In the House, this group includes the only two Republicans to vote against the House's latest effort to delay Obamacare were Reps. Chris Gibson and Richard Hanna of New York. Sens. like Kelly Ayotte of New Hampshire, Pat Toomey of Pennsylvania, and Ron Johnson of Wisconsin, who were all elected in the 2010 Republican wave could face tough re-election fights in 2016. There's a lot of overlap with the Caution Caucus, but they're a distinct group in that they actually could suffer at the ballot box personally from a prolonged crisis.
What to watch: As the shutdown fight escalates, Blue State Republicans are likely to go out of their way to try and distance themselves from the True Believers. Senator Susan Collins of Maine, despite being considered relatively safe in her 2014 race, has already called the House GOP's new proposal "a strategy that cannot possibly work."
Red State Democrats
Who they are: Democrats are heading into a tough election cycle in 2014, especially in the Senate, where they have to defend the many seats they won in Obama's 2008 blowout. Sens. Mark Pryor of Arkansas, Mary Landrieu of Louisiana, and Kay Hagan of North Carolina, can expect to face a number of tough votes over the next few weeks that their Republican opponents will look to use against them in attack ads. In the House, Democrats Jim Matheson of Utah and Mike McIntyre of North Carolina, were the only two members of their party to join Republicans in voting to delay the Affordable Care Act.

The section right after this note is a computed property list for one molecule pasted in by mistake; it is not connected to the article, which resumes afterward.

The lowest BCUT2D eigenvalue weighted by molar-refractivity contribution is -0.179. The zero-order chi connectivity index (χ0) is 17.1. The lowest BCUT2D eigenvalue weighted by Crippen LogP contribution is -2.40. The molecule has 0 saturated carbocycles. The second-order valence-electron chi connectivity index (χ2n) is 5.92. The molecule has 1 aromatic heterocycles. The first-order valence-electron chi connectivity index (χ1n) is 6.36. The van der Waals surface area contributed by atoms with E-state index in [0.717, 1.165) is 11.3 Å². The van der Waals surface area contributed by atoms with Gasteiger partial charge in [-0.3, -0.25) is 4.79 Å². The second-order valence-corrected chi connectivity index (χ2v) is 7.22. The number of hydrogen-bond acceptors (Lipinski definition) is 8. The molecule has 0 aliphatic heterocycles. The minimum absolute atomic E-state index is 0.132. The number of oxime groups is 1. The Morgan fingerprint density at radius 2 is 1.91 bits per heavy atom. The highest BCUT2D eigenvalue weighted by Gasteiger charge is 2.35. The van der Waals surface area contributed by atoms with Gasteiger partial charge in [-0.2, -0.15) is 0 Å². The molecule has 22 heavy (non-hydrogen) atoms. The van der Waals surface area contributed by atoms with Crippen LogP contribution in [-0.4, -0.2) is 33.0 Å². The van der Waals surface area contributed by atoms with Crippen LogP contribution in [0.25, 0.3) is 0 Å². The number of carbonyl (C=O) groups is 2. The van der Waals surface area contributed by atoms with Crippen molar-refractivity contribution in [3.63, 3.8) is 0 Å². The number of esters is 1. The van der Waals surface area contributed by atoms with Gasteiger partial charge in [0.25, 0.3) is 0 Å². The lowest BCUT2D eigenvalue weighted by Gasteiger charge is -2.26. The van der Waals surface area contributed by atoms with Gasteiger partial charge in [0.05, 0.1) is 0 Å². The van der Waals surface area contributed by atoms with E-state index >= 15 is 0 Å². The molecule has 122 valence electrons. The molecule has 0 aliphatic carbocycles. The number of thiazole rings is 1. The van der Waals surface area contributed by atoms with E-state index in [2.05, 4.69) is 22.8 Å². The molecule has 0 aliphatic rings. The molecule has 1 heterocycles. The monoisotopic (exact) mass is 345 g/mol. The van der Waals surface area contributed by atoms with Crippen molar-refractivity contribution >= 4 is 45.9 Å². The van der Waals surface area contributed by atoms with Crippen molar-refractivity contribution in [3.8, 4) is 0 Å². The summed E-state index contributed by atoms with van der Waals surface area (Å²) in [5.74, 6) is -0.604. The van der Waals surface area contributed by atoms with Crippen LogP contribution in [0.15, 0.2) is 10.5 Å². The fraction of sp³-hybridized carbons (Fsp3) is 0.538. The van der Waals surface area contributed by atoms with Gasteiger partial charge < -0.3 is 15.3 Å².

What to watch: Among Republicans, the True Believers are convinced they can win over Red State Democrats in the Senate to the cause. So far they've resisted their entreaties, but if Democrats do end up caving to Republican demands, the first sign will be Red State Democrats publicly breaking ranks.
Who they are: Led by groups like the Chamber of Commerce, these are the various trade associations and large corporations that stand to lose big money if a shutdown and default damage the economy. Not surprisingly, they're strongly in favor of a deal -- any deal -- to keep the government running smoothly and the Treasury's bill paid on time.
What to watch: Up to now, they've mostly been content to assume the two parties will work out their differences. If a shutdown happens and there's no progress on the debt ceiling, they may start freaking out. Recently, the Chamber of Commerce and 236 industry groups signed a letter calling on Congress to fund the government, raise the debt limit and then debate any policy changes. Democrats are hoping Big Business will get real loud real fast during a crisis, forcing Republicans to either back down or alienate a core constituency.